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Fixin’ to fly

U.S. Air Force Senior Airman Vincent Hassing, a 44th Aircraft Maintenance Unit maintainer, waits as an F-15 Eagle prepares to taxi to the runway, Feb. 14, 2017, on Kadena Air Base, Japan. The 44th AMU and members of the 44th Fighter Squadron participated in an exercise alongside members of the U.S. Navy 27th and 102nd Strike Fighter Squadrons from Naval Air Station Atsugi, Japan. (U.S. Air Force photo by Senior Airman Nick Emerick/Released)

U.S. Air Force Senior Airman Vincent Hassing, a 44th Aircraft Maintenance Unit maintainer, waits as an F-15 Eagle prepares to taxi to the runway, Feb. 14, 2017, on Kadena Air Base, Japan. The 44th AMU and members of the 44th Fighter Squadron participated in an exercise alongside members of the U.S. Navy 27th and 102nd Strike Fighter Squadrons from Naval Air Station Atsugi, Japan. (U.S. Air Force photo by Senior Airman Nick Emerick/Released)

U.S. Air Force Staff Sgt. Donald Wallace, a 44th Aircraft Maintenance Unit maintainer, inspects the engine port of an F-15 Eagle during routine maintenance for an exercise, Feb. 14, 2017, on Kadena Air Base, Japan. Maintainers ensured the squadrons F-15 Eagles were ready to fly as part of the weeklong exercise alongside members of the U.S. Navy 27th and 102nd Strike Fighter Squadrons from Naval Air Station Atsugi, Japan. (U.S. Air Force photo by Senior Airman Nick Emerick/Released)

U.S. Air Force Staff Sgt. Donald Wallace, a 44th Aircraft Maintenance Unit maintainer, inspects the engine port of an F-15 Eagle during routine maintenance for an exercise, Feb. 14, 2017, on Kadena Air Base, Japan. Maintainers ensured the squadrons F-15 Eagles were ready to fly as part of the weeklong exercise alongside members of the U.S. Navy 27th and 102nd Strike Fighter Squadrons from Naval Air Station Atsugi, Japan. (U.S. Air Force photo by Senior Airman Nick Emerick/Released)

U.S. Air Force Staff Sgt. Donald Wallace, a 44th Aircraft Maintenance Unit maintainer, inspects the engine of an F-15 Eagle during routine maintenance, Feb. 14, 2017, on Kadena Air Base, Japan. The mission of the 44th AMU is to ensure serviceable aircraft are able to meet mission requirements, keeping pilots current in training and combat ready. (U.S. Air Force photo by Senior Airman Nick Emerick/Released)

U.S. Air Force Staff Sgt. Donald Wallace, a 44th Aircraft Maintenance Unit maintainer, inspects the engine of an F-15 Eagle during routine maintenance, Feb. 14, 2017, on Kadena Air Base, Japan. The mission of the 44th AMU is to ensure serviceable aircraft are able to meet mission requirements, keeping pilots current in training and combat ready. (U.S. Air Force photo by Senior Airman Nick Emerick/Released)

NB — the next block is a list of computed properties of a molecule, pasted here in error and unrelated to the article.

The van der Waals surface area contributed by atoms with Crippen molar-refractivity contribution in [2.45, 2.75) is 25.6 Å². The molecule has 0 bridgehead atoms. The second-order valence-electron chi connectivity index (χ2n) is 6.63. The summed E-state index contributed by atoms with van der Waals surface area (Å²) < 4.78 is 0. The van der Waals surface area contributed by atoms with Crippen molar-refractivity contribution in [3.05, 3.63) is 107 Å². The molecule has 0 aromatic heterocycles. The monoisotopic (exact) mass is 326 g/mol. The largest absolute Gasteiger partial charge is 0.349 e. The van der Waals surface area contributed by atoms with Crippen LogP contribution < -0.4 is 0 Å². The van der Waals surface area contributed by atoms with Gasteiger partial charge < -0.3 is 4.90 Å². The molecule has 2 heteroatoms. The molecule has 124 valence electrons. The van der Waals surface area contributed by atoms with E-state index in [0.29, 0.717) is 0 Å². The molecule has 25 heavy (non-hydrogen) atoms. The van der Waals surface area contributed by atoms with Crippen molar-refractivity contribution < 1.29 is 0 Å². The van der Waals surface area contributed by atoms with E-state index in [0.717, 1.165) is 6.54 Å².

KADENA AIR BASE, Japan -- Checking engine ports, ensuring high-tech equipment is always ready; the maintainers of the 44th Aircraft Maintenance Unit are an integral part of dominating the battle in the sky.

The 44th AMU participated alongside pilots from the 44th Fighter Squadron during a weeklong exercise alongside sister-service members from the U.S. Navy 27th and 102nd Strike Fighter Squadrons from Naval Air Station Atsugi, Japan.

The AMU maintainers ensured their squadron’s F-15 Eagles were ready to fly, fight and win as part of the exercise.

“Our job is to get jets in the sky and keep them there,” said Airman 1st Class Jelanni Jones, 44th AMU avionics specialist.” It’s a wonderful feeling when the aircraft you’ve been working on rolls out onto the flightline fixed, like a weight coming off of your shoulders and a sense of accomplishment because we know it was because of our hard work that the mission moves forward; when you see that aircraft take-off…it’s a great feeling. “

According to Senior Master Sgt. Ryan Schettler, 44th AMU lead production superintendent, the mission of the AMU is to ensure they provide serviceable aircraft to meet mission requirements, keeping pilots current in training and combat ready to support the U.S. Military’s ability to defend assets and allies in Japan and throughout the Indo-Asia Pacific Theater.

“There’s a lot of job satisfaction in what we do, especially on the more difficult jobs, I’m convinced the maintainers I work with are some of the hardest working people in the Air Force,” said Schettler. “They work day in and day out on the flightline, they go without lunch breaks and really only leave the line to go to the bathroom or to get more parts. They’re rarely ever behind a desk or inside, they’re exposed to the elements, so when they’re able to make sure an aircraft is ready to complete its mission, it’s extremely satisfying.”

Schettler makes sure to take care of his Airmen because according to him, he sees these maintainers as not only highly capable and outstanding Airmen, but also as family.

“I know exactly how hard they work every day. The most fulfilling thing to me is seeing the younger Airmen, the ones turning the wrenches out in the position I was in as a junior NCO on the flightline putting in a solid days work. Then being able to go home and feel like they have contributed directly to mission execution,” said Schettler. “It’s easy for us to be connected to the mission and know where we stand because we have our hands directly involved in generating combat capable aircraft; we know what it is we need to do and why we need to do it.”